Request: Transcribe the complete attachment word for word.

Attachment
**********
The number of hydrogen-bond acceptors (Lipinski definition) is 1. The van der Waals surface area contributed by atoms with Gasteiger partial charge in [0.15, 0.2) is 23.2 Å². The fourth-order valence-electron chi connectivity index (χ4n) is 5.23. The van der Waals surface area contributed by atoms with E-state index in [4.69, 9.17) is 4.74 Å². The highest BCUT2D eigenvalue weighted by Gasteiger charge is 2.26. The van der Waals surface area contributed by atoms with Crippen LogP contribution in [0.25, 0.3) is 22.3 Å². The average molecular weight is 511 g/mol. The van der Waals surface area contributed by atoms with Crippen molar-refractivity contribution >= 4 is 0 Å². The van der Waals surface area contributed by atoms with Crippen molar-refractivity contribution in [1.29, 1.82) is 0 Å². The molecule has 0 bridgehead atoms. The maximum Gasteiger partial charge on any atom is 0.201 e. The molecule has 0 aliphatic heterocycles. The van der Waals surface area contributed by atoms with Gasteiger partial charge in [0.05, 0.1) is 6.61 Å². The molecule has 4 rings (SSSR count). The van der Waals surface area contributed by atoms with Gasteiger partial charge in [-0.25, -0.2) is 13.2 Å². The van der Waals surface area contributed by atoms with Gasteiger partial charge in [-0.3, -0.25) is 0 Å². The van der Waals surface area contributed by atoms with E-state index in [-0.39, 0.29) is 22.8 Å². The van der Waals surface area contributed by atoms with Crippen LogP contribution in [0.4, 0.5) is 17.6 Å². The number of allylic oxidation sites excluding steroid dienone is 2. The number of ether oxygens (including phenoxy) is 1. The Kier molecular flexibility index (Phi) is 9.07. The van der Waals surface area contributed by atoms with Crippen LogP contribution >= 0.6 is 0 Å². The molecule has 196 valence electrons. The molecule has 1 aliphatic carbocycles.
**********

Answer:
The number of hydrogen-bond acceptors (Lipinski definition) is 1. The van der Waals surface area contributed by atoms with Gasteiger partial charge in [0.15, 0.2) is 23.2 Å². The fourth-order valence-electron chi connectivity index (χ4n) is 5.23. The van der Waals surface area contributed by atoms with E-state index in [4.69, 9.17) is 4.74 Å². The highest BCUT2D eigenvalue weighted by Gasteiger charge is 2.26. The van der Waals surface area contributed by atoms with Crippen LogP contribution in [0.25, 0.3) is 22.3 Å². The average molecular weight is 511 g/mol. The van der Waals surface area contributed by atoms with Crippen molar-refractivity contribution >= 4 is 0 Å². The van der Waals surface area contributed by atoms with Crippen molar-refractivity contribution in [1.29, 1.82) is 0 Å². The molecule has 0 bridgehead atoms. The maximum Gasteiger partial charge on any atom is 0.201 e. The molecule has 0 aliphatic heterocycles. The van der Waals surface area contributed by atoms with Gasteiger partial charge in [0.05, 0.1) is 6.61 Å². The molecule has 4 rings (SSSR count). The van der Waals surface area contributed by atoms with Gasteiger partial charge in [-0.25, -0.2) is 13.2 Å². The van der Waals surface area contributed by atoms with Gasteiger partial charge in [-0.3, -0.25) is 0 Å². The van der Waals surface area contributed by atoms with E-state index in [-0.39, 0.29) is 22.8 Å². The van der Waals surface area contributed by atoms with Crippen LogP contribution in [0.4, 0.5) is 17.6 Å². The number of allylic oxidation sites excluding steroid dienone is 2. The number of ether oxygens (including phenoxy) is 1. The Kier molecular flexibility index (Phi) is 9.07. The van der Waals surface area contributed by atoms with Crippen LogP contribution >= 0.6 is 0 Å². The molecule has 196 valence electrons. The molecule has 1 aliphatic carbocycles.